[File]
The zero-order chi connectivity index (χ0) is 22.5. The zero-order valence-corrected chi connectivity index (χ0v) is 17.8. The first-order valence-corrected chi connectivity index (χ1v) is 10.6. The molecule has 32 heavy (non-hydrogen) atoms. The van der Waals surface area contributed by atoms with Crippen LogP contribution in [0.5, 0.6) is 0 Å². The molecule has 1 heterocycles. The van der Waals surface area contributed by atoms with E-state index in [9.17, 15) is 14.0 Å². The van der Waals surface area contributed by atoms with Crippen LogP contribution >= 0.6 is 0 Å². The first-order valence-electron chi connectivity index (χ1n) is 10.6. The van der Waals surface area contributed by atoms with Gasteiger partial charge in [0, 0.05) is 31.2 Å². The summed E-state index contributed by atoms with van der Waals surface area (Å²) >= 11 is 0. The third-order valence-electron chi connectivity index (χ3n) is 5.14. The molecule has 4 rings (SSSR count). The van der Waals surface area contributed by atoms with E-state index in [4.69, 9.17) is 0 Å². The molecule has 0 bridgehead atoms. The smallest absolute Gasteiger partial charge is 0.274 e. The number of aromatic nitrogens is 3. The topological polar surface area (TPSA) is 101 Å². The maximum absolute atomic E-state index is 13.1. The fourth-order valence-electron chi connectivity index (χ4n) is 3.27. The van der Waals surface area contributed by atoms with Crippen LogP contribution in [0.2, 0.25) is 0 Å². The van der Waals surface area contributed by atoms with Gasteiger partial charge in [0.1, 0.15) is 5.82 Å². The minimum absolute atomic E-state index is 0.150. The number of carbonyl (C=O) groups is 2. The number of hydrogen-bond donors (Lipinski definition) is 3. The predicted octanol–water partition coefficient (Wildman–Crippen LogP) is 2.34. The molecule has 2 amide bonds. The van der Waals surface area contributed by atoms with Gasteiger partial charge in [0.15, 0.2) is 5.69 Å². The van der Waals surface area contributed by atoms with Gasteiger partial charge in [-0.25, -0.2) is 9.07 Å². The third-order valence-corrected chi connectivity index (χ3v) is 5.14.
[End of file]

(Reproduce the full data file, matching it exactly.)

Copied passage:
The zero-order chi connectivity index (χ0) is 22.5. The zero-order valence-corrected chi connectivity index (χ0v) is 17.8. The first-order valence-corrected chi connectivity index (χ1v) is 10.6. The molecule has 32 heavy (non-hydrogen) atoms. The van der Waals surface area contributed by atoms with Crippen LogP contribution in [0.5, 0.6) is 0 Å². The molecule has 1 heterocycles. The van der Waals surface area contributed by atoms with E-state index in [9.17, 15) is 14.0 Å². The van der Waals surface area contributed by atoms with Crippen LogP contribution >= 0.6 is 0 Å². The first-order valence-electron chi connectivity index (χ1n) is 10.6. The van der Waals surface area contributed by atoms with Gasteiger partial charge in [0, 0.05) is 31.2 Å². The summed E-state index contributed by atoms with van der Waals surface area (Å²) >= 11 is 0. The third-order valence-electron chi connectivity index (χ3n) is 5.14. The molecule has 4 rings (SSSR count). The van der Waals surface area contributed by atoms with E-state index in [4.69, 9.17) is 0 Å². The molecule has 0 bridgehead atoms. The smallest absolute Gasteiger partial charge is 0.274 e. The number of aromatic nitrogens is 3. The topological polar surface area (TPSA) is 101 Å². The maximum absolute atomic E-state index is 13.1. The fourth-order valence-electron chi connectivity index (χ4n) is 3.27. The van der Waals surface area contributed by atoms with Crippen LogP contribution in [0.2, 0.25) is 0 Å². The van der Waals surface area contributed by atoms with Gasteiger partial charge in [0.1, 0.15) is 5.82 Å². The minimum absolute atomic E-state index is 0.150. The number of carbonyl (C=O) groups is 2. The number of hydrogen-bond donors (Lipinski definition) is 3. The predicted octanol–water partition coefficient (Wildman–Crippen LogP) is 2.34. The molecule has 2 amide bonds. The van der Waals surface area contributed by atoms with Gasteiger partial charge in [0.15, 0.2) is 5.69 Å². The van der Waals surface area contributed by atoms with Gasteiger partial charge in [-0.25, -0.2) is 9.07 Å². The third-order valence-corrected chi connectivity index (χ3v) is 5.14.